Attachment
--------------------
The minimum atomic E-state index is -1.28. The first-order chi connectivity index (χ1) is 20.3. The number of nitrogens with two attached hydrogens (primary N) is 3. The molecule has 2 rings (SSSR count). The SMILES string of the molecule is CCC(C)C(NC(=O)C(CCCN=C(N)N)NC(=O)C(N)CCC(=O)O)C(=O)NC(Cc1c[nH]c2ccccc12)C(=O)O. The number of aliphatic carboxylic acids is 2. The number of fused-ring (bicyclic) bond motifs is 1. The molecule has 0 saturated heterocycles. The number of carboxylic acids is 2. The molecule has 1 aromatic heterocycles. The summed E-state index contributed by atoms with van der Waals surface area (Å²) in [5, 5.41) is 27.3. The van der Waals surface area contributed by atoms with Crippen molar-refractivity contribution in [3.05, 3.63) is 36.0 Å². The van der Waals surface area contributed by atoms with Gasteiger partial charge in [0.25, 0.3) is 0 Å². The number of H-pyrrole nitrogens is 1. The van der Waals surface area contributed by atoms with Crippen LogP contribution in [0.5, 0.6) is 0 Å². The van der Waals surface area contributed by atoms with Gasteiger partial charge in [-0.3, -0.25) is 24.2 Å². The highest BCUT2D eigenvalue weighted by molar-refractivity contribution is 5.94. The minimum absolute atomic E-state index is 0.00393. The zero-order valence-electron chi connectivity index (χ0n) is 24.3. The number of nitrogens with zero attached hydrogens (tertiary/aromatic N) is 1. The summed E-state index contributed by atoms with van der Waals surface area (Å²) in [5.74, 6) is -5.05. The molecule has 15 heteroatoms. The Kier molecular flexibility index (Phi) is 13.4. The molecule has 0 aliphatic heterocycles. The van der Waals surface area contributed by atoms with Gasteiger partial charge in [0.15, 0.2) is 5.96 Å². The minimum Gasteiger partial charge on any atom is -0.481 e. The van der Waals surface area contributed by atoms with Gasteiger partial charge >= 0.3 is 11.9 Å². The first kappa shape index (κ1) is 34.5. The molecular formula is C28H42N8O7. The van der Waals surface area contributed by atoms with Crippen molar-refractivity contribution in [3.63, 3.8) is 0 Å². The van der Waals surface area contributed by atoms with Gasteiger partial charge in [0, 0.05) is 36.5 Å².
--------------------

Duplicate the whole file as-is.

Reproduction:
The minimum atomic E-state index is -1.28. The first-order chi connectivity index (χ1) is 20.3. The number of nitrogens with two attached hydrogens (primary N) is 3. The molecule has 2 rings (SSSR count). The SMILES string of the molecule is CCC(C)C(NC(=O)C(CCCN=C(N)N)NC(=O)C(N)CCC(=O)O)C(=O)NC(Cc1c[nH]c2ccccc12)C(=O)O. The number of aliphatic carboxylic acids is 2. The number of fused-ring (bicyclic) bond motifs is 1. The molecule has 0 saturated heterocycles. The number of carboxylic acids is 2. The molecule has 1 aromatic heterocycles. The summed E-state index contributed by atoms with van der Waals surface area (Å²) in [5, 5.41) is 27.3. The van der Waals surface area contributed by atoms with Crippen molar-refractivity contribution in [3.05, 3.63) is 36.0 Å². The van der Waals surface area contributed by atoms with Gasteiger partial charge in [0.25, 0.3) is 0 Å². The number of H-pyrrole nitrogens is 1. The van der Waals surface area contributed by atoms with Crippen LogP contribution in [0.5, 0.6) is 0 Å². The van der Waals surface area contributed by atoms with Gasteiger partial charge in [-0.3, -0.25) is 24.2 Å². The highest BCUT2D eigenvalue weighted by molar-refractivity contribution is 5.94. The minimum absolute atomic E-state index is 0.00393. The zero-order valence-electron chi connectivity index (χ0n) is 24.3. The number of nitrogens with zero attached hydrogens (tertiary/aromatic N) is 1. The summed E-state index contributed by atoms with van der Waals surface area (Å²) in [5.74, 6) is -5.05. The molecule has 15 heteroatoms. The Kier molecular flexibility index (Phi) is 13.4. The molecule has 0 aliphatic heterocycles. The van der Waals surface area contributed by atoms with Gasteiger partial charge in [0.15, 0.2) is 5.96 Å². The minimum Gasteiger partial charge on any atom is -0.481 e. The van der Waals surface area contributed by atoms with Gasteiger partial charge >= 0.3 is 11.9 Å². The first kappa shape index (κ1) is 34.5. The molecular formula is C28H42N8O7. The van der Waals surface area contributed by atoms with Crippen molar-refractivity contribution in [3.63, 3.8) is 0 Å². The van der Waals surface area contributed by atoms with Gasteiger partial charge in [0, 0.05) is 36.5 Å².